I proclaim an image is ready for my liking/posting/printing the way Supreme Court Justice Potter Stewart defined pornography in 1964: “I know it when I see it.”
Tell us what it was like seeing your photographs through the eyes of a poet, after reading the poems Charlie wrote.
Well, you have to understand that without Charlie, this project would never have happened. Dead stop! This project was a completely new experience for me. I didn’t know what to expect. I was shocked that my images evoked the depth of emotion that Charlie’s work brought forth! I did not anticipate that. It deeply touched me in a couple of ways.
For one thing, understand that Charlie has been one of the most important and influential men in my life, beginning in high school. He was the bridge to my feeling included as the new kid, the outsider. So, co-authoring a book with him was a powerful practical and metaphorical inclusion in, and deepening of, our regard, connection and love of each other. In my experience, very few men have that. I have that with Dave and Charlie, and I’m grateful beyond words.
Another thing is that the book project got me to see my own images from a deeper interior place, I guess you could say multi-dimensionally, a place beyond the aesthetics of design, composition and color. Without Charlie’s poetry that simply would not have happened. That has made photography and poetry more rewarding for me. When I consider shooting an image, I now include meaning in my decision matrix before I release the shutter.
What’s your favourite poem in this collection? Tell us a bit about why it speaks to you.
That’s an interesting question. I vacillate between three of them: "Railroad Car," "Brothers," and "The Laughing Boy." For me, "Railroad Car" and "Brothers" connect Charlie and me in several ways. Those two poems also reflect the strong connections I have to my three brothers, particularly Dave. In fact, my brother, Dave, the professional photographer is in the Brothers photograph.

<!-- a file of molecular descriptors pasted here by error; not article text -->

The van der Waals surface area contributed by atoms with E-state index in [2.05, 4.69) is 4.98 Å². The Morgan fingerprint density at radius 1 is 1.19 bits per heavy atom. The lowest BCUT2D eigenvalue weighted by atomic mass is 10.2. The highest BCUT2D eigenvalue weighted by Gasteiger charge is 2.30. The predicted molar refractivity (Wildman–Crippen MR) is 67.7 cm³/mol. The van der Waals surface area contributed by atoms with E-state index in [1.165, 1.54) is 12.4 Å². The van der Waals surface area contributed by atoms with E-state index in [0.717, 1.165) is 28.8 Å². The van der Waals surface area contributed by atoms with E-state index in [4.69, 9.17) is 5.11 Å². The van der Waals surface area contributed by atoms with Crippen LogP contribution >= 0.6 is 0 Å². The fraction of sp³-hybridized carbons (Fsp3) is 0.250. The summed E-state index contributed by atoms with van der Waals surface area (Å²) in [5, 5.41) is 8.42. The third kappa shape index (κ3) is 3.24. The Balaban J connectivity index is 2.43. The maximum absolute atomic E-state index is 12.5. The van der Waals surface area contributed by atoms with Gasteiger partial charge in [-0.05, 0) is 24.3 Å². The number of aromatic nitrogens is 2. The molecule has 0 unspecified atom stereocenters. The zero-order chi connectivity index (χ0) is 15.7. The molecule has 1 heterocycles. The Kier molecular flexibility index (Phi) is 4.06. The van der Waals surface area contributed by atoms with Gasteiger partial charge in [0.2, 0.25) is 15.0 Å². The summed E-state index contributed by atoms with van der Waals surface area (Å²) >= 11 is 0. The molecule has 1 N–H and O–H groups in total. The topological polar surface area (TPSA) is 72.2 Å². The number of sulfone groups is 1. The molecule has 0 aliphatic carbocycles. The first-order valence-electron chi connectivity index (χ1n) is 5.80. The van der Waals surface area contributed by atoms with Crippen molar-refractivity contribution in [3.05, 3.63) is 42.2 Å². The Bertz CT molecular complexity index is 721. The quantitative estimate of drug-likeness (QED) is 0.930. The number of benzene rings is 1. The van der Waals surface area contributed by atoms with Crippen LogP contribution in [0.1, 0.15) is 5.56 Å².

"The Laughing Boy" is my son, thirty-three, now a man. I see the strong connections he has to his male friends, and that makes me happy, gives me hope.
At the end of the day, those three poems give me hope that one day men will be socialized to be in touch with their feelings or emotions; that it will be acceptable for boys and men express emotions, and that the patriarchy will no longer dictate the dysfunction we all experience between men and women because of the distortion the patriarchy promotes.
But, if I have to pick one poem—"Brothers." Yeah, that’s the one.
Tell us what you hope to explore or achieve with your photography. What are your plans now?
Photography will always be an important part of my life—fortunately, for obvious reasons it never had to be my day job! However, there is more than a little science involved in photography, a nourishing interest of mine that feeds my intellect.
Going back to what I mentioned earlier—about not having a photographic voice—I would like to achieve, or discover my voice. I imagine that it would be gratifying to know that when someone sees one of my images somewhere they would know it is mine, even if it wasn’t signed. I know as an amateur that’s not likely, but hey, dreaming is good, right?
Both of you are psychologists, so I will ask both of you this question: how does your professional experience and perspective on human behaviour inform your creative work? How does your life practice in psychotherapy/psychoanalysis affect the way you express yourself artistically?